Ronnie Peterson was born in Örebro, in the neighbourhood of Almby, Sweden. He developed his driving style at a young age, when he was competing in karting, and carried this style forward into Formula 1. He made his Grand Prix debut, driving for March, at Monaco in 1970. Earlier, after his karting years, he had entered Formula 3 racing in the Svebe, a Brabham-derived Formula car he co-designed with his father Bengt. In 1971 he won the European Formula Two Championship driving a March, and five Formula One Grand Prix second places earned him the position of runner-up to Jackie Stewart in that year's World Championship. Peterson stayed at March until 1973, when he signed for John Player Team Lotus to partner Emerson Fittipaldi.
His first Grand Prix win was at the 1973 French Grand Prix, held at Paul Ricard, in a Lotus 72. There were three more wins that year, in Austria, Italy and the United States.
1974 yielded three more victories, France and Italy again, but also at Monaco, the blue riband event of Formula One. After a bad year with Lotus in 1975, in which the Lotus 76 proved a failure and he reverted to driving the 72F, Peterson drove the first two races of 1976 in the Lotus 77 before rejoining March Engineering, with whom he won yet again in Italy, driving their 761.
Another poor year in 1977 with the six-wheel Tyrrell P34B followed, a third place at the Belgian Grand Prix being his best result. Peterson surprised many by leaving Tyrrell to return to his spiritual home at John Player Team Lotus for 1978. Two wins followed, in South Africa and Austria, the latter won in the innovatory 'ground effects' Lotus 79.
The 1978 Italian Grand Prix at Monza started badly for Ronnie, when in practice he damaged his Lotus 79 race car beyond immediate repair and bruising his legs in the process. Team Lotus possessed a spare 79, but it had been constructed for team-mate Mario Andretti, and the taller Peterson was unable to fit comfortably inside. The team's only other car was a type 78, last years car, which had been dragged around the F1 circus that season with minimal maintenence.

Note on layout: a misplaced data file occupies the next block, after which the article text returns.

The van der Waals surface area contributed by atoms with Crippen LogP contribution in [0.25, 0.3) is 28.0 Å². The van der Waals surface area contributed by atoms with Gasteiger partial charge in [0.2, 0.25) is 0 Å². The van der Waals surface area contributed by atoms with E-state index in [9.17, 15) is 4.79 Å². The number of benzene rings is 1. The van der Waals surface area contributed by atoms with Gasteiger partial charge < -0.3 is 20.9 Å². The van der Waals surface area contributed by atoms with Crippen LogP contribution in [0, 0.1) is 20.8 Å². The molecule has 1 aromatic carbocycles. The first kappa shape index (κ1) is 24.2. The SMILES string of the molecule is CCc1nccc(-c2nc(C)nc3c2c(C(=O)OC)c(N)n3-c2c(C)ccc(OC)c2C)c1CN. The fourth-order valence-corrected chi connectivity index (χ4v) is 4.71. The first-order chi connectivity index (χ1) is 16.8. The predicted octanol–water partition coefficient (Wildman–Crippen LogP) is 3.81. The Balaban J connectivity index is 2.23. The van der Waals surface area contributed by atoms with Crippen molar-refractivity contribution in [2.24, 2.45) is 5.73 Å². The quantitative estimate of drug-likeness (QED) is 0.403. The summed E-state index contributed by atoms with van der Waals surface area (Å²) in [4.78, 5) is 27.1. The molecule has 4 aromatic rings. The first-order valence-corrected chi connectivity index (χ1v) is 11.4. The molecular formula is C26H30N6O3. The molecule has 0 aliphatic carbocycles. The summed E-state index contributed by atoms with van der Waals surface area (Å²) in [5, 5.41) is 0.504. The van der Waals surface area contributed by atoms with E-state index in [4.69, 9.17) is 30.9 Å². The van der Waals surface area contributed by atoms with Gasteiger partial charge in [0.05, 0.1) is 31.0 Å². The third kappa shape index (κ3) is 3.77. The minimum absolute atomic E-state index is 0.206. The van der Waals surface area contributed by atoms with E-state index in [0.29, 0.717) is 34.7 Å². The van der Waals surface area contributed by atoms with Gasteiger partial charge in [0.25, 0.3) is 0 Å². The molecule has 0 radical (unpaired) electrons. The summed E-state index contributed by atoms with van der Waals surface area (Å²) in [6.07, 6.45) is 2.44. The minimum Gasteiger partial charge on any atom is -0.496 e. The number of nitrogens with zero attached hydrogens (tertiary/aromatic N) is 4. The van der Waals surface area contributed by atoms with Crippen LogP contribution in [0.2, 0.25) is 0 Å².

Come racing time, the grid lined up as normal. The race starter, however, was overenthusiastic and several cars in the middle of the field got a jump on those at the front. The result was a massive crush of cars up to the 'curva grande' corner and all hell broke loose. James Hunt collided with Peterson, with Riccardo Patrese, Vittorio Brambilla, Hans-Joachim Stuck, Patrick Depailler, Didier Pironi, Derek Daly, Clay Regazzoni and Brett Lunger involved in the ensuing melee. (Later on, Hunt unjustly blamed Patrese for starting the accident, and viewers of Hunt's commentaries of Formula 1 races from 1980-1993 on BBC Television were regularly treated to bitter diatribes of Patrese when the Italian appeared on screen).
Peterson's poorly maintained and flimsy Lotus went into the barriers hard and caught fire. Though trapped, Hunt, Regazzoni and Depailler managed to free him from the wreck before Peterson received more than minor burns. He was dragged free and laid in the middle of the track fully conscious, his severe leg injuries obvious to all (Hunt later said he stopped Peterson from looking at his legs to spare him further distress). Scandalously, it took 20 minutes for medical help to reach the scene.
At the time, there was more concern for Brambilla, who had been hit on the head by a flying wheel and was slumped comatose in his car (he later recovered and drove on in F1 until 1980). Peterson's life was not, however, seen to be in any danger. The injured drivers were taken to hospital in Milan and, after a major cleanup job, the race was restarted (for those with undamaged or spare cars at least).
At the hospital, Peterson's X-rays showed he had 17 fractures in one leg and 3 in the other. After discussion with Ronnie himself, the surgeons decided to operate to stablise the bones.
Unfortunately, during the night, bone marrow from the fractures had got into Peterson's bloodstream forming fat globules on his major organs including lungs, liver, and brain. By daybreak he was in full renal failure and was declared dead a few hours later. The cause of death was given as fat embolism.
The tragedy was that Peterson's life would most likely have been saved had he received medical attention immediately after his accident.
Ronnie Peterson ran a total of 123 Grand Prix races during his career and was the winner in ten of them. He is arguably the greatest driver, along with Stirling Moss, to have never won the Formula One World Championship.
According to the shops selling flowers in Örebro, there has never been an Örebro funeral with more flowers that the one of Ronnie Peterson. Furthermore, there is a statue of Ronnie Peterson in Örebro, by Richard Brixel. The same artist was asked in 2005 to make a statue of racing driver Ayrton Senna from São Paulo, who had also died during a Grand Prix.
Ronnie Peterson married former top model Barbro Peterson in April 1975 and they had one child, a daughter, Nina, born later that year. Barbro never got over his death and committed suicide on 19th December 1987. She was buried, alongside Ronnie, in the Peterson family grave in Örebro.